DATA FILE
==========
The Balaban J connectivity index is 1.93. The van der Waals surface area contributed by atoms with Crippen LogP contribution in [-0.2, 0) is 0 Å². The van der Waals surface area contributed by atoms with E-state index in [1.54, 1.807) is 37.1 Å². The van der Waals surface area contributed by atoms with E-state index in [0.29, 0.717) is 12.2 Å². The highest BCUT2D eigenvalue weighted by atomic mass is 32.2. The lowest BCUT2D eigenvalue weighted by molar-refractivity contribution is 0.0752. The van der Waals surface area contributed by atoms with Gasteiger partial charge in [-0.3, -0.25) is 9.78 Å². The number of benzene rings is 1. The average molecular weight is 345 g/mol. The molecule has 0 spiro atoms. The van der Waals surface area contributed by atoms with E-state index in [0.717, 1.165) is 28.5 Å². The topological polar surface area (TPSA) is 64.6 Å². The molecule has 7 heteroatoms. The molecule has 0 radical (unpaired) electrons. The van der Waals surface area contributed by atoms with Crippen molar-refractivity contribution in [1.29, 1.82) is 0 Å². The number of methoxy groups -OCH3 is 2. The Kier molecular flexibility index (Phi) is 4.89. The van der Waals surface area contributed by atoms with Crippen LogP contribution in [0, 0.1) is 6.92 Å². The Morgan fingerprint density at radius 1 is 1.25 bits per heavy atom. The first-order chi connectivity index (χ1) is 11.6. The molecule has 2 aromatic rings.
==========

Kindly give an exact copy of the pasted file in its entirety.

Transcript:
The Balaban J connectivity index is 1.93. The van der Waals surface area contributed by atoms with Crippen LogP contribution in [-0.2, 0) is 0 Å². The van der Waals surface area contributed by atoms with E-state index in [1.54, 1.807) is 37.1 Å². The van der Waals surface area contributed by atoms with E-state index in [0.29, 0.717) is 12.2 Å². The highest BCUT2D eigenvalue weighted by atomic mass is 32.2. The lowest BCUT2D eigenvalue weighted by molar-refractivity contribution is 0.0752. The van der Waals surface area contributed by atoms with Gasteiger partial charge in [-0.3, -0.25) is 9.78 Å². The number of benzene rings is 1. The average molecular weight is 345 g/mol. The molecule has 0 spiro atoms. The van der Waals surface area contributed by atoms with E-state index in [0.717, 1.165) is 28.5 Å². The topological polar surface area (TPSA) is 64.6 Å². The molecule has 7 heteroatoms. The molecule has 0 radical (unpaired) electrons. The van der Waals surface area contributed by atoms with Crippen molar-refractivity contribution in [1.29, 1.82) is 0 Å². The number of methoxy groups -OCH3 is 2. The Kier molecular flexibility index (Phi) is 4.89. The van der Waals surface area contributed by atoms with Crippen LogP contribution in [0, 0.1) is 6.92 Å². The Morgan fingerprint density at radius 1 is 1.25 bits per heavy atom. The first-order chi connectivity index (χ1) is 11.6. The molecule has 2 aromatic rings.